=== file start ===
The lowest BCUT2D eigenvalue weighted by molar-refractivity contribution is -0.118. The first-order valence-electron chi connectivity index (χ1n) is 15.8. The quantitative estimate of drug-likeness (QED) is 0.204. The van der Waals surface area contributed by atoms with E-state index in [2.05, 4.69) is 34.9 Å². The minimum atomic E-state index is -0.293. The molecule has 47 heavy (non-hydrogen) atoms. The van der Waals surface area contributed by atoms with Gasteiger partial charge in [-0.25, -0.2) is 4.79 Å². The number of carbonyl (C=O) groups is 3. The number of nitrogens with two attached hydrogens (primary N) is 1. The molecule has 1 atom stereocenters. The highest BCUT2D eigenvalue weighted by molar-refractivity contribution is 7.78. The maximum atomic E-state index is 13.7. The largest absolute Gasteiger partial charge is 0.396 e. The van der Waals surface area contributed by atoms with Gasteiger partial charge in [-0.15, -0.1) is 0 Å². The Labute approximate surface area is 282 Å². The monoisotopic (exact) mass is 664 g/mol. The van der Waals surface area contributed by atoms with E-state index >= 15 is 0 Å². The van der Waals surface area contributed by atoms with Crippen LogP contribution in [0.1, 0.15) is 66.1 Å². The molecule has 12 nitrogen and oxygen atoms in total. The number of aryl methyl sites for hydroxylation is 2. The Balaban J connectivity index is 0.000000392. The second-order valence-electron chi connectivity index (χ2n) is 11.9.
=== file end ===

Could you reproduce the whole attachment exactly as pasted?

The lowest BCUT2D eigenvalue weighted by molar-refractivity contribution is -0.118. The first-order valence-electron chi connectivity index (χ1n) is 15.8. The quantitative estimate of drug-likeness (QED) is 0.204. The van der Waals surface area contributed by atoms with E-state index in [2.05, 4.69) is 34.9 Å². The minimum atomic E-state index is -0.293. The molecule has 47 heavy (non-hydrogen) atoms. The van der Waals surface area contributed by atoms with Gasteiger partial charge in [-0.25, -0.2) is 4.79 Å². The number of carbonyl (C=O) groups is 3. The number of nitrogens with two attached hydrogens (primary N) is 1. The molecule has 1 atom stereocenters. The highest BCUT2D eigenvalue weighted by molar-refractivity contribution is 7.78. The maximum atomic E-state index is 13.7. The largest absolute Gasteiger partial charge is 0.396 e. The van der Waals surface area contributed by atoms with Gasteiger partial charge in [-0.15, -0.1) is 0 Å². The Labute approximate surface area is 282 Å². The monoisotopic (exact) mass is 664 g/mol. The van der Waals surface area contributed by atoms with E-state index >= 15 is 0 Å². The van der Waals surface area contributed by atoms with Crippen LogP contribution in [0.1, 0.15) is 66.1 Å². The molecule has 12 nitrogen and oxygen atoms in total. The number of aryl methyl sites for hydroxylation is 2. The Balaban J connectivity index is 0.000000392. The second-order valence-electron chi connectivity index (χ2n) is 11.9.